Vesna Wells – article courtesy realestate.co.nz
Before you enter into a Tenancy Agreement, irrespective of whether you’re the one renting out a property, or the one moving in, it’s important that you have a basic understanding of your responsibilities as a landlord or tenant.
The tenancy agreement is an important legal document that captures these responsibilities for both landlord and tenant. The tenancy agreement must reflect the Residential Tenancies Act 1986 and its amendments.
As a landlord, your property management professional will take the stress out of preparing the tenancy agreement, ensuring that it is kept up to date with compliance changes and manage the relationship with the tenant on your behalf (and at arm’s length).
Equally, as a tenant, there are certain obligations under the tenancy agreement and the renting relationship. The relationship between landlord and tenant is an important and hopefully, a long term one. If something is not feeling right, then it is important to have a conversation via your property manager to try and avoid a dispute from occurring.
As the landlord, the following are important to note (and not an exhaustive list of responsibilities under the Residential Tenancies Act 1986):
The premises need to be provided in a reasonable state of cleanliness. There are often differing perceptions (and at times disagreements) of what this actually means as one person’s “reasonable” may not be another’s.
As a tenant, if you do not think that the property is in a reasonably clean and tidy condition when you move in (and that doesn’t mean the property must be spotless), it is important to raise this with your property manager at the outset. It is important not to wait until it is time to move out to raise any concerns.
The landlord shall also maintain the property in a reasonable state of repair having regard to the age and character of the premises and the period during which the premises are likely to remain habitable and available as a residential property.
The landlord is responsible for ensuring that they comply with all requirements in respect of buildings, health, and safety.
If the property does not have a reticulated water supply, the landlord must supply adequate means for the collection and storage of water. This is particularly important in rural environments or in towns where water is not through a main supply.
If there is a maintenance issue, it is important that a tenant reports it in between inspections. This is particularly important if there is a health and safety element to the maintenance issue.
The landlord shall compensate the tenant for any reasonable expenses incurred by the tenant in repairing the premises where such a state of disrepair has occurred otherwise than as a result of a breach of the tenancy agreement by the tenant and is likely to cause injury to persons or property or is otherwise serious or urgent. In this situation, the tenant must give the landlord notice of the state of disrepair or have made a reasonable attempt to do so.
The landlord also has an obligation (particularly in a multiple unit property where the landlord owns more than one unit) that none of the landlord’s other tenants causes or permits to interfere with any reasonable peace, comfort or privacy of the tenant in the use of the premises.
Again, what may be reasonable noise or comfort to one person may not be to another and issues should be raised with your property manager if other tenants are perceived to be interfering with quiet enjoyment.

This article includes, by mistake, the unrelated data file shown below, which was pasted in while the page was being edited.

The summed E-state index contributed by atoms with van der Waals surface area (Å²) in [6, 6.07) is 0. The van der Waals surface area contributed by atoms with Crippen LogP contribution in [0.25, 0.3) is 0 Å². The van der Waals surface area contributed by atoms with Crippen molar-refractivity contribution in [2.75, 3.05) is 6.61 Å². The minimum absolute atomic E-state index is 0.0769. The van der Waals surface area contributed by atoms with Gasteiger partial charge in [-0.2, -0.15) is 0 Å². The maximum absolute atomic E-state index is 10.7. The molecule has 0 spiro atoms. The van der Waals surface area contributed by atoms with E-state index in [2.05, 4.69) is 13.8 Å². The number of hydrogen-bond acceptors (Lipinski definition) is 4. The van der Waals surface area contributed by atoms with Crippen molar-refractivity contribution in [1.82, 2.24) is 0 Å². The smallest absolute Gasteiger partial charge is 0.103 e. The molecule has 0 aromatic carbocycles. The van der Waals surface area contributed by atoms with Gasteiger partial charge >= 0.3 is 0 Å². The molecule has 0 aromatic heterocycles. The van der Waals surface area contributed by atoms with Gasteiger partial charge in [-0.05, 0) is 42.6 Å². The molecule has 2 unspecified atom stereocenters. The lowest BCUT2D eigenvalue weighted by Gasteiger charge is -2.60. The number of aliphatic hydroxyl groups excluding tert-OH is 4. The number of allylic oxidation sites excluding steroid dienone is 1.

The landlord must also not interfere with the supply of any services to the property principally, gas, electricity, telephone or other services except where it is necessary to avoid danger to any person or to enable maintenance or repairs to be carried out.
The landlord must provide and maintain locks or other similar devices that are necessary to ensure the premises are reasonably secure.
Both tenant and landlord must not alter any existing locks without the consent of the other and that reasonable notice is provided.
The landlord must also provide the tenant with notice if the property is going on the market. In this regard, it is important to maintain good communication between the investor, the real estate professional and the property manager so that there are no surprises.
The landlord is responsible for outgoings such as body corporate fees, rates and insurance premiums for the property.
The landlord must lodge the bond to Tenancy Services within 23 working days of receiving it. A bond equivalent of up to four weeks of rent may be required. The purpose of the bond is to cover any damage or loss to the landlord if the tenant’s obligations are not met.
The tenant is entitled to quiet enjoyment at the property but there are some instances when the landlord may enter the premises. The landlord may do so with the consent of the tenant, in the case of an emergency, for the purpose of inspecting the property between 8am in the morning and 7pm at night as long as 48 hours notice prior to entry has been provided.
The landlord may also show prospective tenants through the property or prospective purchasers, real estate professionals, valuers or other experts. It is very important to know that notice must be provided as otherwise entry to a property is considered to be an unlawful act, and can result in a conviction with a term of imprisonment for three months or a fine not exceeding $2,000.
Your property management professional is well aware of this provision and will assist with notification for any maintenance when a contractor must gain access to a property or if the property is going on the market. Managing the relationship for any viewings or open homes with the real estate professional is critical. Diplomacy and reasonableness is often the key.
The tenant shall not interfere with the operation of any smoke alarm/s. This shall include, but not be limited to, using the battery of the smoke alarm for another purpose. The tenant shall immediately report to the landlord if the tenant suspects that the smoke alarm is not working.
Smoke alarms installed at the premises must be qualifying smoke alarms. Qualifying smoke alarms are smoke alarms that meet the following requirements:
- the alarm is fully operational and otherwise in full working order, with no faults, defects or damage;
- the alarm is installed in a location that accords with the manufacturer’s instructions.
- The alarm’s recommended replacement date must not have passed.
- Unless the alarm is a hard-wired alarm: